Education-industry partnership promotes upskilling in the building sciences
With support from eCampusOntario, a team of educators and industry professionals designed a series of open learning modules that educate learners and industry professionals about building science, a subject that’s increasingly in demand.
Image 1: Course material is digital and features interactive elements.
A need for new skills
Economic, structural and environmental factors all shape how modern buildings are designed and constructed. Those who are tasked with creating resilient but also energy efficient buildings require a unique set of knowledge and skills, spanning from architectural design to environmental conservationism.
An increasingly complex field, building sciences education needs to keep pace with growing industry demands. Ontario post-secondary programs must provide up-to-date and cross-sectoral learning content and resources for students.
Here’s how one education team, led by Kim Pressnail and Marianne Touchie from the University of Toronto’s Civil and Mineral Engineering program, addresses this need.
Pressnail: “We saw the need for this content because the building science fundamentals course builds foundations for all that is to follow. Some students come from other universities and haven’t taken a fundamentals course, so this is a way for them to catch up with our students who come through and have had our building science fundamentals course. The second benefit is that the content can be used in a complementary way as students engage with the materials as a supplement to the lectures. We believe this leads to better understanding of the in-class instruction.”
To respond to industry need and attract students to the field, Pressnail and Touchie re-designed the building science fundamentals course in a way that builds a foundational education base of cross-disciplinary knowledge and skills.
Open education + digital access = more opportunity for learners
Pressnail and Touchie knew they wanted the course content to be available for reuse by other schools, professional organizations, and practitioners in the field. Touchie explains how the process of designing the course content reflected their goal to make the learning material easy to access and navigate for audiences with different abilities and learning needs.
Touchie: “Development of the materials was very much an iterative process. What we were really trying to do was break down the fundamentals of building science because we recognize that with online learning you need chunks of five or ten minutes and because there are various needs. Students can be undergrad, graduate or from industry. Portioning out [the content] was actually pretty challenging, but we wanted to make sure that people didn’t have to engage with the material linearly, they could dive in where they needed to.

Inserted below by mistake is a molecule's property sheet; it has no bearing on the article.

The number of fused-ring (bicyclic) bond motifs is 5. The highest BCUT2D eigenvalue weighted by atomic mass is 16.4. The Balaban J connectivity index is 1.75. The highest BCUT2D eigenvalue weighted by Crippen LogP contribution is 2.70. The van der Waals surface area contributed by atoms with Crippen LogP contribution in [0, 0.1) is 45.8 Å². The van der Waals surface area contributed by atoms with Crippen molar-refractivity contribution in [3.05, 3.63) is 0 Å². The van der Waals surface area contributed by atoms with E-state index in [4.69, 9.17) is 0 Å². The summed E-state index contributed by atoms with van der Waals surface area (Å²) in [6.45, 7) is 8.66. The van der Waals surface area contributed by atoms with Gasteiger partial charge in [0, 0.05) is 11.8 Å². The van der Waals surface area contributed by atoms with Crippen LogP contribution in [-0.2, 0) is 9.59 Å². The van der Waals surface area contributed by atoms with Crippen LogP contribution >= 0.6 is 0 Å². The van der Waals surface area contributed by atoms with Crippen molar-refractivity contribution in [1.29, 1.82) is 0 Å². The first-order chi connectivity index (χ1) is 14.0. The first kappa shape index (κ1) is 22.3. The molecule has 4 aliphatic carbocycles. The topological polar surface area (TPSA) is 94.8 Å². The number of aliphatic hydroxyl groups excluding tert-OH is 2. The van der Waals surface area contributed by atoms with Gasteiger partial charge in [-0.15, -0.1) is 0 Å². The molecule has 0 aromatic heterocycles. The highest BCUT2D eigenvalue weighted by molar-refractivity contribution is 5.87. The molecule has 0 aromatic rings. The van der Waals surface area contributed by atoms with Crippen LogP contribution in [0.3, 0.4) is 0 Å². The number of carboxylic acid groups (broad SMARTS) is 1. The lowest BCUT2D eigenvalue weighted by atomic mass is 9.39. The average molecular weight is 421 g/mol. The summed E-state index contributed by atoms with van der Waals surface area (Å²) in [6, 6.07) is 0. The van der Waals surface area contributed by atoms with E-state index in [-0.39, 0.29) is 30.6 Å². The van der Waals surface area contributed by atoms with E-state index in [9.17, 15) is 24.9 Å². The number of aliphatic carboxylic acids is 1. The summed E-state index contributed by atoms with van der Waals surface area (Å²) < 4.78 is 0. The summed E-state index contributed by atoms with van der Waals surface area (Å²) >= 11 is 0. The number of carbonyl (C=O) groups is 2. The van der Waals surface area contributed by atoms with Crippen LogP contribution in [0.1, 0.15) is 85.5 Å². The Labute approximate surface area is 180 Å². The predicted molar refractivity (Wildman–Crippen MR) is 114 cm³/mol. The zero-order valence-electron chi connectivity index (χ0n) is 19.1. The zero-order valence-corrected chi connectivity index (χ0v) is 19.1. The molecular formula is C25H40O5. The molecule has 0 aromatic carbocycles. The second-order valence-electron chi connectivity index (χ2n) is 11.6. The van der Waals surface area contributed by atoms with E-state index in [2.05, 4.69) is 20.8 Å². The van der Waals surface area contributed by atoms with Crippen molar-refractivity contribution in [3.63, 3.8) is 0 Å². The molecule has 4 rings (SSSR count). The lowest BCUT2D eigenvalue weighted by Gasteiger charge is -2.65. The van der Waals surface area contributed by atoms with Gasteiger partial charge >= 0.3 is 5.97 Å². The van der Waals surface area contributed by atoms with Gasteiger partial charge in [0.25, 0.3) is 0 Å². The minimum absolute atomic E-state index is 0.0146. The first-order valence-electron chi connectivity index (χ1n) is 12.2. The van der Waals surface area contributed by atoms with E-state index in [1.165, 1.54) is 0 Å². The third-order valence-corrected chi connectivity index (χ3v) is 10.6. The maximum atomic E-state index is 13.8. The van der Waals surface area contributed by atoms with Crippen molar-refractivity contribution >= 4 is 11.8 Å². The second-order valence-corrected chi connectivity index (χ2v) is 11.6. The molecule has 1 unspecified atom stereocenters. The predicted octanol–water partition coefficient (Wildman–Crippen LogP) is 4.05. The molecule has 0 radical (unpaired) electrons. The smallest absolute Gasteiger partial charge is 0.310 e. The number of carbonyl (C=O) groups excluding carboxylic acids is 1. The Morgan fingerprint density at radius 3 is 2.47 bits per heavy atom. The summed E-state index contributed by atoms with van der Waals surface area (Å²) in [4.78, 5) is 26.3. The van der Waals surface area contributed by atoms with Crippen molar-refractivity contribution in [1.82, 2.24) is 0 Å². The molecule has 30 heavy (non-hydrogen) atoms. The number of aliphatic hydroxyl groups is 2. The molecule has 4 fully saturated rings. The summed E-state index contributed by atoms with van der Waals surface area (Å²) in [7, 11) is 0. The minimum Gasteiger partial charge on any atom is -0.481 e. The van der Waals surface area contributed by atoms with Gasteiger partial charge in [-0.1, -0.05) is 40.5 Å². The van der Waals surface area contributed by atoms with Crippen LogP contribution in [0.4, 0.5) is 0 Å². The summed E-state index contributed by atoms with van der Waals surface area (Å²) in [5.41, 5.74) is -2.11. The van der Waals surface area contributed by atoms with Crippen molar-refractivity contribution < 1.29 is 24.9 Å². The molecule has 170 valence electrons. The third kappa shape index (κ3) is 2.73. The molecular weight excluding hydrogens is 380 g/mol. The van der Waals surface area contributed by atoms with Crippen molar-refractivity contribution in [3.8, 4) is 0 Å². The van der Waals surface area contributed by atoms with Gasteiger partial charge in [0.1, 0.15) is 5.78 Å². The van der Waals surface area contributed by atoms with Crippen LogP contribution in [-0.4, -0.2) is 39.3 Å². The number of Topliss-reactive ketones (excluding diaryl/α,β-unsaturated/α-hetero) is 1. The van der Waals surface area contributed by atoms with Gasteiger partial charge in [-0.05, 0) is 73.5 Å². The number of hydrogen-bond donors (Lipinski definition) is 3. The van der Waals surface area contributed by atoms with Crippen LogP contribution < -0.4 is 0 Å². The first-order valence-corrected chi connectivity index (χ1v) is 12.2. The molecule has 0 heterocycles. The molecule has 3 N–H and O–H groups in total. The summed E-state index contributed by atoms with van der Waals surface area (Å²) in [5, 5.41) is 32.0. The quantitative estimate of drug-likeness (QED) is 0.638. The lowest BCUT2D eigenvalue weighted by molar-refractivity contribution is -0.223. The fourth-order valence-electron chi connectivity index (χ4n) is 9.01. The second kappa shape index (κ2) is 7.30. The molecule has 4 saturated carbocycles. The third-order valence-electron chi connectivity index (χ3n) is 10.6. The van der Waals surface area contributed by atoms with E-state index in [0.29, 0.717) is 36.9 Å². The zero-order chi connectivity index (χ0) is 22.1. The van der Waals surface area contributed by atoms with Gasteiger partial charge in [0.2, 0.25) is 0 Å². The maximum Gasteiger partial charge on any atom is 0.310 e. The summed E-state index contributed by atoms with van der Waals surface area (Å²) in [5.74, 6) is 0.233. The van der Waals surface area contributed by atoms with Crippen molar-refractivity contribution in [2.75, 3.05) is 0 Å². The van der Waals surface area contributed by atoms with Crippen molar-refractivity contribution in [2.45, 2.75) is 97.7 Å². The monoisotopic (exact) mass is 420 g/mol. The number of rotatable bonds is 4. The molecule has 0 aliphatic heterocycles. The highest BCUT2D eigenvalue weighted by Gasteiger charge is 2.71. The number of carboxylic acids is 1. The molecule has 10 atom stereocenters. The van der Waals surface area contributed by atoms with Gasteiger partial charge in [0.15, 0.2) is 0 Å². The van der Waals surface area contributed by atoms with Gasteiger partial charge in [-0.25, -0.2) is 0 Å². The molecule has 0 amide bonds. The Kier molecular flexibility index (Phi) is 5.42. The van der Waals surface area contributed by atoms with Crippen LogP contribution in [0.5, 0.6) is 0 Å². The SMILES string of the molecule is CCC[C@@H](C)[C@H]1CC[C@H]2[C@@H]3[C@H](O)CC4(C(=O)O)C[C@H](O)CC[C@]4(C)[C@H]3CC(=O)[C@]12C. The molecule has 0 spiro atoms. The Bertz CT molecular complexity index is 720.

We wanted every instructor who’s going to use this material to be able to do so as flexibly as possible, to pick and choose what elements complement their course. Because not everyone is going to be delivering a fundamental course on building science – they might want to cherry pick those elements. There was very conscious decision-making in the organization and development of the materials.”
Thanks to careful planning, the online materials developed by Pressnail and Touchie’s team provide helpful information for not only current students or educators in architecture and engineering streams but also architectural, design and engineering firms who want to train their own employees. The modules are openly accessible under a creative commons licence, which means that while they are hosted by the University of Toronto’s Education and Technology office they are free for use and re-use.
Figure 2: the course modules are available online through a digital object repository.
Embracing cross-sectoral collaboration
The design team harnessed each team member’s extensive knowledge and hands-on experience in the field of building science. The team also collaborated with educators and subject matter experts from Ryerson University, Carleton University, George Brown College and Algonquin College. Industry partners from Engineering Link, RDH Building Science Inc. and engineering firm, Morrison Hershfield, also played a role in development.
Together, the partners established learning objectives, developed case studies, reviewed module content and set up a Steering Committee to suggest material updates based on student and educator feedback.
Figure 3: The modules include interactive video content and real world-examples.
Giving Ontario the opportunity to lead
With eCampusOntario’s support, Pressnail and Touchie’s initiative combines open education with program development that promotes workforce development in an area of industry need. It also has the potential to improve the future of the planet.
Pressnail: “Building science is rooted in building better buildings, for the people of today and tomorrow, because these buildings are going to be here for 40, 50, 60 or 100 years. If we anticipate the needs of people in the future, then we do a better job, because ultimately, it’s all about energy use, health, comfort and treading more lightly on our planet.”
Touchie: “Health sustainability, environmental sustainability, and economic sustainability. Those are really the three pillars that are supported when we build better.”
Kim Pressnail, Associate Professor in the Department of Civil and Mineral Engineering at the University of Toronto
Marianne Touchie, Assistant Professor in the Department of Civil and Mineral Engineering at the University of Toronto
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